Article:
collection. The Wilson Brothers' soul and spirit are both present
especially on "Carl and The Passions". The ones that malign
these releases have stereotyped the group to high Heaven. OK there are
NO surf songs on here. This was the 1970's. Was it necessary for
Warner Brothers/Reprise to release "Carl and The Passions"
with "Pet Sounds"? No. This particular album didn't
"Need A Mess Of Help To Stand Alone". The first track
features Carl in great soulful fashion on vocal, and the group's
backing does the song justice as well. The Beach Boys took some risks
including Ricky Fataar and Blondie Chaplin during this time.They gave
the group definition in the early 70s. Especially
"live". "Here She Comes" is a great song, nuff
said. "He Come Down" is a good example of how Al Jardine and
Carl Wilson could write an enjoyable (to say the least)
melody. "Marcella" is kick-butt Beach Boys--a great Brian
Wilson composition. "Hold On Dear Brother" HAD to be written
for Brian--no bones about it. Another one of those songs to tell
someone you care about to "hang in there". "All This Is
That" is magical. One of the group's shiniest moments. "Make
It Good" and "Cuddle Up" take us inside the heart of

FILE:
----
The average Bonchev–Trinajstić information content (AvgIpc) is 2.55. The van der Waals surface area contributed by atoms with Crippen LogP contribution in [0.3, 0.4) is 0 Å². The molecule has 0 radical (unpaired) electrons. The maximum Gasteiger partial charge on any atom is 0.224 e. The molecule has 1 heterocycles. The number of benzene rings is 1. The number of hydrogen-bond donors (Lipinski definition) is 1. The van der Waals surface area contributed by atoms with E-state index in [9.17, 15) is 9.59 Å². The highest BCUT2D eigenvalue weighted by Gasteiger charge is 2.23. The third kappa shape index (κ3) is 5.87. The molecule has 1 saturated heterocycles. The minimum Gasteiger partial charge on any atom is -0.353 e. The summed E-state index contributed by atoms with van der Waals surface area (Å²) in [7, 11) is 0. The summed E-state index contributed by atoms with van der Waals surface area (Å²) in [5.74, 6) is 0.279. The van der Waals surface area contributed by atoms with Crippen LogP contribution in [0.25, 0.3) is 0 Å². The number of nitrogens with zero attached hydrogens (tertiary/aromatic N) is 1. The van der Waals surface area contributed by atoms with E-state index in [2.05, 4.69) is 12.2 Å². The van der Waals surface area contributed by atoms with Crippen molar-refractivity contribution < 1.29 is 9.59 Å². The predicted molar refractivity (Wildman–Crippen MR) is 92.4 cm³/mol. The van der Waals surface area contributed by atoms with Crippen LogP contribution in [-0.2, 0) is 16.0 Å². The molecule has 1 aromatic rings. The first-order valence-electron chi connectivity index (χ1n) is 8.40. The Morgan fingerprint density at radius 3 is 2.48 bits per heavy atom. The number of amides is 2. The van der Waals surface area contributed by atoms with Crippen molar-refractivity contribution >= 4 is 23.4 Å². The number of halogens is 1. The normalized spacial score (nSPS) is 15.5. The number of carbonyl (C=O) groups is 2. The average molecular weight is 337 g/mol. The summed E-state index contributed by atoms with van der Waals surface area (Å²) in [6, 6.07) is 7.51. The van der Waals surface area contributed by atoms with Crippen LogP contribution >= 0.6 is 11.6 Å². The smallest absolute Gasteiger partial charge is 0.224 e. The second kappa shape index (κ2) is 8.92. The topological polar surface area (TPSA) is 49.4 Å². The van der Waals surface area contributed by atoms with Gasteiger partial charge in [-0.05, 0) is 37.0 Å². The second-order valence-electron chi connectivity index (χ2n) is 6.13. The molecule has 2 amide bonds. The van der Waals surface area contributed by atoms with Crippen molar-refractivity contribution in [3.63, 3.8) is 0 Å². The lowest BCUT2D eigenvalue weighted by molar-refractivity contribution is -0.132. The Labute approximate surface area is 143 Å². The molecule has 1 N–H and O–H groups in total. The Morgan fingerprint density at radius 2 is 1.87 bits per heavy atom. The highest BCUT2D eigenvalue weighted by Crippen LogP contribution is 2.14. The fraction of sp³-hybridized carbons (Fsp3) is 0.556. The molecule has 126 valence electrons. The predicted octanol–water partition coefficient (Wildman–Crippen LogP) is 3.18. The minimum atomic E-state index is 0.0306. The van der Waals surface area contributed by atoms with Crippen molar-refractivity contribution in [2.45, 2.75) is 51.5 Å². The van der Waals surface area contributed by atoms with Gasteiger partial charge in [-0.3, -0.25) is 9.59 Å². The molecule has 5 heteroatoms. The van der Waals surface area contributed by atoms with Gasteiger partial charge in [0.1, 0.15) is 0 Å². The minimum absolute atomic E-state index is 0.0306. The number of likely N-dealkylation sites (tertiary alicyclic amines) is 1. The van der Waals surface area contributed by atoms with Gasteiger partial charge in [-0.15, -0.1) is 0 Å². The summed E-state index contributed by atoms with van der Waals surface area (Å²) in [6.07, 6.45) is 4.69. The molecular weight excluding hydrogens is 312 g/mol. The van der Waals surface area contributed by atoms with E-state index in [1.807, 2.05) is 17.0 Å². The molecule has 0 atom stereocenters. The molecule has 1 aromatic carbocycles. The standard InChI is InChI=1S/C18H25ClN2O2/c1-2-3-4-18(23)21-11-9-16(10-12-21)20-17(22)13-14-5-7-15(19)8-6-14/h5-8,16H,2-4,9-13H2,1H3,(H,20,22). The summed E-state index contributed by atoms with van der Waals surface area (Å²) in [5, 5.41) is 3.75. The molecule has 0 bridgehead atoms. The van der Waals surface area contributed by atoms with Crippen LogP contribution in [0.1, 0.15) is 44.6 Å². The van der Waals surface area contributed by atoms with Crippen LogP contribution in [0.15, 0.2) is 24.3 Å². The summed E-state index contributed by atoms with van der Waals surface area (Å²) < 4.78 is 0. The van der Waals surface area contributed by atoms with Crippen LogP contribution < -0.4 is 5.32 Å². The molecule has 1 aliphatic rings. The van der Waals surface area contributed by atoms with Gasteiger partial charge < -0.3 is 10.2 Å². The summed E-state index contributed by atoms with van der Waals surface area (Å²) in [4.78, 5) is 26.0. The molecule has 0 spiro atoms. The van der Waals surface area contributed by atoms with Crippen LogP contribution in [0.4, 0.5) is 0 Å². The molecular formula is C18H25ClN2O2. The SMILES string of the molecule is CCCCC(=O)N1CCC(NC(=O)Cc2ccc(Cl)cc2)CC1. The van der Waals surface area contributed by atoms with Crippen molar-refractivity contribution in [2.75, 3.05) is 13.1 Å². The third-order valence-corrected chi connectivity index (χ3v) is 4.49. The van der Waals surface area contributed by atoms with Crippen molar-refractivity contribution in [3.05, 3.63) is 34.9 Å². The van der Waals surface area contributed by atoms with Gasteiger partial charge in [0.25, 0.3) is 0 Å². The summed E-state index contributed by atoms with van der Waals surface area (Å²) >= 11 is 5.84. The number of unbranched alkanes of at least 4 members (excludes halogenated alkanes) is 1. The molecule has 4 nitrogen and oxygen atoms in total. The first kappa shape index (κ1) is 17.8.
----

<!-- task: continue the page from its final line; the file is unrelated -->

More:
Dennis Wilson. Think about it--how many drummers could write love
songs as tender as he? Not many. (Of course the music world would be
lost without Ringo's "Don't Pass Me By" from the "White
Album"--but that's another issue, another day). A brief effort?
Yes--but in this case, less is more. "Holland"--another
underappreciated masterpiece from the group(!)What was with the fans
back then? Yeh I know, you were all too busy singing along with Led
Zeppelin and Pink Floyd ("Dark Side of the Moon"--uh
huh....) "Holland" kicks off with "Sail On Sailor"
(I wonder if anybody but yours truly figured out that if you
abbreviate the title you get "SOS"? ) The BEST song to come
out of the Beach Boys early 70s career. "Steamboat" is great
songwriting. I love The "California Saga"
suite. "Trader" is pure Carl Wilson genius--his soul lives
on in his music. "Leaving This Town" is pure 70s--great
keyboard work, more than 5 minutes long--hey at least it brings you
back to earth and doesn't lose you unlike other 70s bands did (Too
many to mention). "Only With You" is a wonderful ballad--The
Wedding Song that never was--"Funky Pretty" is pretty
funky. "Mount Vernon and Fairway"--Brian was creative with
this little piece of wit--just different--how is it when others from
the 70s went out on a limb they were considered "gods" but
when The Beach Boys did this it wound up in the cut out bin? Enjoy!